We got the end table in front of the stage area and Davide Sanna set the mood for a bluesy night in London.
Day 3: Bond. . .James Bond.
You’ve done some wide grand exploring and now it’s time to think about doing something a little more niche. For us, it was a “Bond For A Day” tour! We are both fans of James Bond films and this tour is so much fun. And it’s a small group thing (in our case 4 people). This is good because at least you already know you’ve got something in common!
Our tour guide Peter was a fount of knowledge. He pointed out lots of film locations had a binder with stills from the movies in the exact spot we were standing. So cool.
We also learned about real-life British spies, traitors, MI5, and where those working for Her Majesty’s Secret Service exchanged information in the city. We talked a ton about Ian Flemming. It was so interesting how his life and the people he met influenced his creation of the story plots and characters in his Bond series.
Peter also told us about what the coming days and weeks would look like in London with the passing of the Queen. Things were already happening that the city hadn’t witnessed since the death of King George VI, Elizabeth’s father, in 1952.
So you see my point again about private guided tours.
Also we got to shoot guns. And drink Vesper martini’s at the Hotel of Spies, St. Ermin’s.
Which was all pretty badass.
Rules Restaurant keeps the Bond vibes going into dinner.
The bustling and loud Maiden Lane atmosphere outside Rules is quickly replaced by a calm upper crust ambiance inside. It makes perfect sense that this would be the Covent Garden restaurant where Q and Moneypenny interrupt M’s dinner in the 2015 movie SPECTRE. Bond aside, Rules is the oldest restaurant in London, so that along with all the memorabilia on the walls makes it worth a visit.
Day 4: Shopping
You can’t come to London and not do any shopping. For us it was St James’s and the bespoke shirt experience for my husband. He is a fan of Turnbull & Asser shirting, just as his father was before him. Our first time visiting the original London storefront did not disappoint! Judging by the royal warrant and all the celebrity photos on the walls, he’s not the only loyal fan of this Jermyn Street establishment.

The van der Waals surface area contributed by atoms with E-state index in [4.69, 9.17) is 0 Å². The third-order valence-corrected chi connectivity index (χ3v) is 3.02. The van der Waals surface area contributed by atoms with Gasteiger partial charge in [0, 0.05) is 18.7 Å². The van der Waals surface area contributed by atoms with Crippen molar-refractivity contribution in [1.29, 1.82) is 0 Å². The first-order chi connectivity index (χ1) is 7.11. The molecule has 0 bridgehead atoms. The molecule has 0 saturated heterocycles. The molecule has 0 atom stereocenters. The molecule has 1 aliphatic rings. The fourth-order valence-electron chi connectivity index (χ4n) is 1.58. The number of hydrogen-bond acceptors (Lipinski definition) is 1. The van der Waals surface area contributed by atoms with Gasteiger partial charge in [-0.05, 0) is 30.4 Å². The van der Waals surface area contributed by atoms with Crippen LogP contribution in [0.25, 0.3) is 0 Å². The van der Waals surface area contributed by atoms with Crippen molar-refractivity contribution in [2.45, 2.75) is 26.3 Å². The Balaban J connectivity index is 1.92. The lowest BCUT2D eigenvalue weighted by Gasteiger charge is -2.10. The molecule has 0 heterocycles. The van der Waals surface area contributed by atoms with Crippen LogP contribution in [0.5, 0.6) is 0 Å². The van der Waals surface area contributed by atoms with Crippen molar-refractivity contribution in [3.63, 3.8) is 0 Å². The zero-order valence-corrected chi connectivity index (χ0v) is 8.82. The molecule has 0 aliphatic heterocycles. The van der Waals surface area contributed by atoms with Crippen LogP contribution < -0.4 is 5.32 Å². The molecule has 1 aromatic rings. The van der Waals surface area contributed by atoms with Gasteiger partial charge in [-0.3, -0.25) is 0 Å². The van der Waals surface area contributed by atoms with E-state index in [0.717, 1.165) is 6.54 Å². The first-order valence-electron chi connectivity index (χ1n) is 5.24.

Lunch at 45 Jermyn was unplanned and a brilliant find after shopping!
We had a lazy morning so ran out of time but Harrods should be on anyone’s list.
Did you know that area is called the Tiara Triangle? I love that.
My original plan was to spend the afternoon shopping til we dropped at Harrods and then walk 10 minutes to dinner at Scalini. Since Scalini was SO DAMN DELICIOUS, I think I might re-plan for this on the “next time” trip.
Have dinner at the tucked-away, celebrity-approved Scalini
They’ve been serving up authentic Italian fare in the posh Chelsea borough for over 30 years. The Bresaola & Ricotta was incredible. The tomatoes and olive oil they used for the bruschetta made it the best I think I’ve ever had. I almost cried into my Fettucine al Ragu Bianco & Tartufo Nero–it was that good.
We had the most lovely moonlight stroll through the undulating Queen Anne style “Pont Street Dutch” houses of Lennox Gardens.
I could just imagine Peter Pan and Tinkerbell flitting above and flying into Wendy’s open window. Pretty sure this is the kind of upscale area the Darlings would dwell.
What we actually saw was a young couple lingering outside next to the car, while a concerned Papa paced in and out of view in the large picture window. And Mama came in to and shoo him away from the window.
We didn’t want to make it any more awkward for the youngsters by stopping and staring, so we didn’t get to see if he got up the courage to kiss her. But given the romantic moonlight and gentle breezes, I’d like to imagine he did. Or maybe she got bold once her father was out of view and got on tiptoe to take matters into her own hands. Either way. I’m a total champion of love.